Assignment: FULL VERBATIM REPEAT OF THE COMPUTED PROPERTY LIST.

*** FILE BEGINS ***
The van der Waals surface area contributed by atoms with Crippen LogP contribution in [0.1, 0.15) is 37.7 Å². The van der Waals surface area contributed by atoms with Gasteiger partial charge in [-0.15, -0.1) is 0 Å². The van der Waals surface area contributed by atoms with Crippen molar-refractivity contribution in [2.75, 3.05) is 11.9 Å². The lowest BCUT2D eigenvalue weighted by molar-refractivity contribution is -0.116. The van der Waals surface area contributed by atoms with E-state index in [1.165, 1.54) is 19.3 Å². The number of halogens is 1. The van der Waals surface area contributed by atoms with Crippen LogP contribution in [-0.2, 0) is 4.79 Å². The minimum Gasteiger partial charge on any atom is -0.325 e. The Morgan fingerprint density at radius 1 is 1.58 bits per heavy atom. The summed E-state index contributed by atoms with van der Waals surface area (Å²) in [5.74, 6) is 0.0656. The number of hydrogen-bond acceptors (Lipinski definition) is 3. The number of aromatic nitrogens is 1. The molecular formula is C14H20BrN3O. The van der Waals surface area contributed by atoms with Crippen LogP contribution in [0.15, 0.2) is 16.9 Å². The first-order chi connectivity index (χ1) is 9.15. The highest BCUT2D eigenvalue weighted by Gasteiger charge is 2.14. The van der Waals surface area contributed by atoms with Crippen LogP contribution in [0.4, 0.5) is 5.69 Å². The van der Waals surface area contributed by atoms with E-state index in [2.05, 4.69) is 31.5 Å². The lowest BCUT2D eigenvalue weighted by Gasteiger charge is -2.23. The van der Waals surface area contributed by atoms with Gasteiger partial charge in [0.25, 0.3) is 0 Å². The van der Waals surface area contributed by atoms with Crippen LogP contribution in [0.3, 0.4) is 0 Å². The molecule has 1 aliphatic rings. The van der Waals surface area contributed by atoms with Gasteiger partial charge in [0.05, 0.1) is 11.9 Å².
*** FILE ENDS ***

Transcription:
The van der Waals surface area contributed by atoms with Crippen LogP contribution in [0.1, 0.15) is 37.7 Å². The van der Waals surface area contributed by atoms with Gasteiger partial charge in [-0.15, -0.1) is 0 Å². The van der Waals surface area contributed by atoms with Crippen molar-refractivity contribution in [2.75, 3.05) is 11.9 Å². The lowest BCUT2D eigenvalue weighted by molar-refractivity contribution is -0.116. The van der Waals surface area contributed by atoms with E-state index in [1.165, 1.54) is 19.3 Å². The number of halogens is 1. The van der Waals surface area contributed by atoms with Crippen LogP contribution in [-0.2, 0) is 4.79 Å². The minimum Gasteiger partial charge on any atom is -0.325 e. The Morgan fingerprint density at radius 1 is 1.58 bits per heavy atom. The summed E-state index contributed by atoms with van der Waals surface area (Å²) in [5.74, 6) is 0.0656. The number of hydrogen-bond acceptors (Lipinski definition) is 3. The number of aromatic nitrogens is 1. The molecular formula is C14H20BrN3O. The van der Waals surface area contributed by atoms with Crippen LogP contribution in [0.15, 0.2) is 16.9 Å². The first-order chi connectivity index (χ1) is 9.15. The highest BCUT2D eigenvalue weighted by Gasteiger charge is 2.14. The van der Waals surface area contributed by atoms with Crippen LogP contribution in [0.4, 0.5) is 5.69 Å². The van der Waals surface area contributed by atoms with E-state index in [2.05, 4.69) is 31.5 Å². The lowest BCUT2D eigenvalue weighted by Gasteiger charge is -2.23. The van der Waals surface area contributed by atoms with Gasteiger partial charge in [0.25, 0.3) is 0 Å². The van der Waals surface area contributed by atoms with Crippen LogP contribution in [0.3, 0.4) is 0 Å². The molecule has 1 aliphatic rings. The van der Waals surface area contributed by atoms with Gasteiger partial charge in [0.05, 0.1) is 11.9 Å².